[sclug] My disk esplode

Dickon Hood sclug at splurge.fluff.org
Mon Apr 14 23:37:26 UTC 2008

On Tue, Apr 15, 2008 at 00:05:04 +0100, David Given wrote:
: I recently had a major disk failure --- bad sectors galore. I thought
: people would appreciate a brief writeup to tell how I managed to recover
: (AFAICT) all my data off it.

You used the other half of the mirror..?

: The scenario: a Porsche branded LaCie external USB disk (yes, I crashed
: my Porsche). Inside is a SATA Seagate ST3500 Barracuda 7200.10 500GB
: disk. It was cheap. On the disk is a JFS partition.

: http://www.scan.co.uk/Products/ProductInfo.asp?WebProductID=675794

: What happened: the disk, running quite happily, started chattering to
: itself. At first I thought it was actual activity until I noticed that
: it still happened when not actually plugged in to the computer. At this
: point I realised something was very wrong and prepared to back up my
: data. The first thing I did was nuke a very, very big directory of
: temporary data because I didn't need it and didn't want to spend time
: backing it up.

...oh dear, no, you didn't.

: Lesson #1: do not do this. When your disk starts acting funny, mount it
: read only and never try to write to it again.


: When the disk started making rythmic grinding noises and spewing I/O
: errors I killed it, remounted it, and even though it still seemed
: readable, fscked it. EPIC FAIL.

: Lesson #2: see lesson #1.

Very definitely correct.  Never, ever expect to write to the device again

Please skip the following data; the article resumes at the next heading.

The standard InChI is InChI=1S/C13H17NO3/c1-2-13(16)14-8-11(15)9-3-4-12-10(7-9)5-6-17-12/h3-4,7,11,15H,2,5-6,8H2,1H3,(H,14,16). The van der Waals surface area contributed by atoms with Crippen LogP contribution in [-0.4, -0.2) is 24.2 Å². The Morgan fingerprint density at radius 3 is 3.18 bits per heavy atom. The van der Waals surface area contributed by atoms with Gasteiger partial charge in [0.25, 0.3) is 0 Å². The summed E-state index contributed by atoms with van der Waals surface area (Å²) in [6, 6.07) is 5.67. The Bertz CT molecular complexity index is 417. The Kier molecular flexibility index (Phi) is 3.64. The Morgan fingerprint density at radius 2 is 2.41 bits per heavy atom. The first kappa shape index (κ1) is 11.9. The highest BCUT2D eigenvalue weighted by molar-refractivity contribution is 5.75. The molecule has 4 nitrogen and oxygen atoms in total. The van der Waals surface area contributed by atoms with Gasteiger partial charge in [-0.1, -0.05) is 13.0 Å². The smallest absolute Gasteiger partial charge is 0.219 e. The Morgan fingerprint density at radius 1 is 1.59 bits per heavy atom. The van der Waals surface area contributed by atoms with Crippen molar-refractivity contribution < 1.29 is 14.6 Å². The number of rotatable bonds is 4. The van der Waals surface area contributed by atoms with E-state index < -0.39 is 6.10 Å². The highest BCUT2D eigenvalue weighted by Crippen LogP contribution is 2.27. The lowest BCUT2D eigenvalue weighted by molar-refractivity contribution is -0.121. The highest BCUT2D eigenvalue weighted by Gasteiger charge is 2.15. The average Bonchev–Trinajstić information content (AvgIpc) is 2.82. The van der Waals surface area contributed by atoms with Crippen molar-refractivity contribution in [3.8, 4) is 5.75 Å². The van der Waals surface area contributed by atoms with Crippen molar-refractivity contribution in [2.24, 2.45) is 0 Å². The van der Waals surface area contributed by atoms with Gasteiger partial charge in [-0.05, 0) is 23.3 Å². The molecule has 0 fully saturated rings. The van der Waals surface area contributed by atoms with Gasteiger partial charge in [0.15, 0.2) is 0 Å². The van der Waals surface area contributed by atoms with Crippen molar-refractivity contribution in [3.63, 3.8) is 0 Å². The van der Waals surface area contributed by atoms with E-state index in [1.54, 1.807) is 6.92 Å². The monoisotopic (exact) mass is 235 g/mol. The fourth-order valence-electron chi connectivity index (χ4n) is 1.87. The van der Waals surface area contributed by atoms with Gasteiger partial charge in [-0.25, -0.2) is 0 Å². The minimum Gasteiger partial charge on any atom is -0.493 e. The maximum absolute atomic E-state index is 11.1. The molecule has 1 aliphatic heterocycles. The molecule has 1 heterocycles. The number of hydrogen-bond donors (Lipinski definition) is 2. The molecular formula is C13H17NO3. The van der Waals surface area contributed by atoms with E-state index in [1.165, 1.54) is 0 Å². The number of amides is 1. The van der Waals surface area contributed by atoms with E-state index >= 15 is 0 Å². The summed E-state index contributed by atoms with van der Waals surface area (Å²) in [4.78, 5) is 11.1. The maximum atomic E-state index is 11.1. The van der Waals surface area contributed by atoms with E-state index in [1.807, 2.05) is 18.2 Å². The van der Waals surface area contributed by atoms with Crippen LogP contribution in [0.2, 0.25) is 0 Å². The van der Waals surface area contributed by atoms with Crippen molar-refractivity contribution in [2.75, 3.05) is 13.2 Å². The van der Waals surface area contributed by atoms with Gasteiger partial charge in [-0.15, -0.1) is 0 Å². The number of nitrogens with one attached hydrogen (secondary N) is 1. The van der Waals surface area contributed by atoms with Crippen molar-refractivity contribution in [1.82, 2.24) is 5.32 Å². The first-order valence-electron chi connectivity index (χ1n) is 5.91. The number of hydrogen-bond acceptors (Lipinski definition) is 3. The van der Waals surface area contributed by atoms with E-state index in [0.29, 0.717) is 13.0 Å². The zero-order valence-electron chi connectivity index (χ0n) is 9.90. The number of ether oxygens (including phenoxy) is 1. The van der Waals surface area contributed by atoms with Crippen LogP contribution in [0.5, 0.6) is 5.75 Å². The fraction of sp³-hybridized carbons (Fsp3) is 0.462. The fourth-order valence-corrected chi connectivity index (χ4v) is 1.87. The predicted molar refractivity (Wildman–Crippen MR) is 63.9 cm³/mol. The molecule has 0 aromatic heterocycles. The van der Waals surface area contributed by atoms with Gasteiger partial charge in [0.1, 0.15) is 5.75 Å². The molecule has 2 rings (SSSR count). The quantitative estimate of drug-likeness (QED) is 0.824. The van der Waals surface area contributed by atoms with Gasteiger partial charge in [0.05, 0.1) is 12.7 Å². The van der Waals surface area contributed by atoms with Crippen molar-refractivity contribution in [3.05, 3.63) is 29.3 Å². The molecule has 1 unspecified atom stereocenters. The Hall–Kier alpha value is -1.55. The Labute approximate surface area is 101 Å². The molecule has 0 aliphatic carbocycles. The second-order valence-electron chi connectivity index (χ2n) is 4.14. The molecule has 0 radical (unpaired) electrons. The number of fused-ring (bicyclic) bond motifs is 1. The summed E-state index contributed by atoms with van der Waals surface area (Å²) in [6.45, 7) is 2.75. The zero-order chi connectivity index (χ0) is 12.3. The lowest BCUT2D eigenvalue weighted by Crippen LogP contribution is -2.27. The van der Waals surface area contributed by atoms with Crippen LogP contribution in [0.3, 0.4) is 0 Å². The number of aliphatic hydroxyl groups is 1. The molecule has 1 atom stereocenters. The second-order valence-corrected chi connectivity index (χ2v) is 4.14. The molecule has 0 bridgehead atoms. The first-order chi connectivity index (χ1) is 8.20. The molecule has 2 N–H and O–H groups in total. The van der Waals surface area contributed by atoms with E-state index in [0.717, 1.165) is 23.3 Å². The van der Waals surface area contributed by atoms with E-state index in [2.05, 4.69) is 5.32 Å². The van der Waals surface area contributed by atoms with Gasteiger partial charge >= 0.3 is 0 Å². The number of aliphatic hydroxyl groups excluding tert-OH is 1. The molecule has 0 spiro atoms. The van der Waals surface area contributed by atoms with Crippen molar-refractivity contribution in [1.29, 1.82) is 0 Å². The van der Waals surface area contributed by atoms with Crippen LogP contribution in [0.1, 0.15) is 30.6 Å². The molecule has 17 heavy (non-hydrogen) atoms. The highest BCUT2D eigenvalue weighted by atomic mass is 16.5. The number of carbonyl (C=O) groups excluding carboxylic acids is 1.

and have it succeed.  This will likely make things worse.

: fsck tried to write to the superblock. The sectors containing the
: superblock curled up and died. At this point I now had an unmountable
: filesystem. Further fsck attempts (read-only this time!) revealed that
: while the backup superblock seemed to be fine, there was no way of
: fixing things because the primary superblock was unreadable.

: At this point I needed to take an image of the hard disk. dd would not
: work, because dd doesn't handle I/O errors appropriately.

dd if=... of=... conv=noerror,sync

Bad blocks are replaced with zero bytes, and it all works as well as can
be expected.  Likely one of the two tools you mention below do little more
than this.

: Luckily, there
: are two tools that do do this: dd_rescue and ddrescue (these are
: *different*); they're in Debian packages ddrescue and gddrescue
: respectively. These will both read disk images and attempt to recover
: bad sectors, but ddrescue does the better job of it. The Debian version
: is, unfortunately, very old; if you ever do this, you will want to
: compile the most recent version yourself. This supports sparse files,
: which means that empty blocks in the image will consume no disk space.
: Thanks to this feature, I managed to get the 500GB image to occupy only
: about 300GB of real disk space on my other big drive. This was a good
: thing, as otherwise I'd have had no room.

: Lesson #3: it's always worth having a spare of the biggest disk you've got.

Well, I'd personally say that lesson three should be 'ensure the other
half of the mirror is working', although people often don't understand
that they need a mirror in the first place.

It's quite simple, people: one copy of the data is no copy at all.  You
have no backup, and you have no guarantee that the data you think you have
is available.

: At this point all I needed to do was fsck.jfs the disk image, mount it
: loopback, and copy the data off. Success. (If there were any bad sectors
: in spaces used by actual files, those files will now contain blocks of
: zeros, but ddrescue said that there were only 419kB of unreadable
: sectors on the entire 488386560kB disk, so chances are I was lucky.)


Dickon Hood

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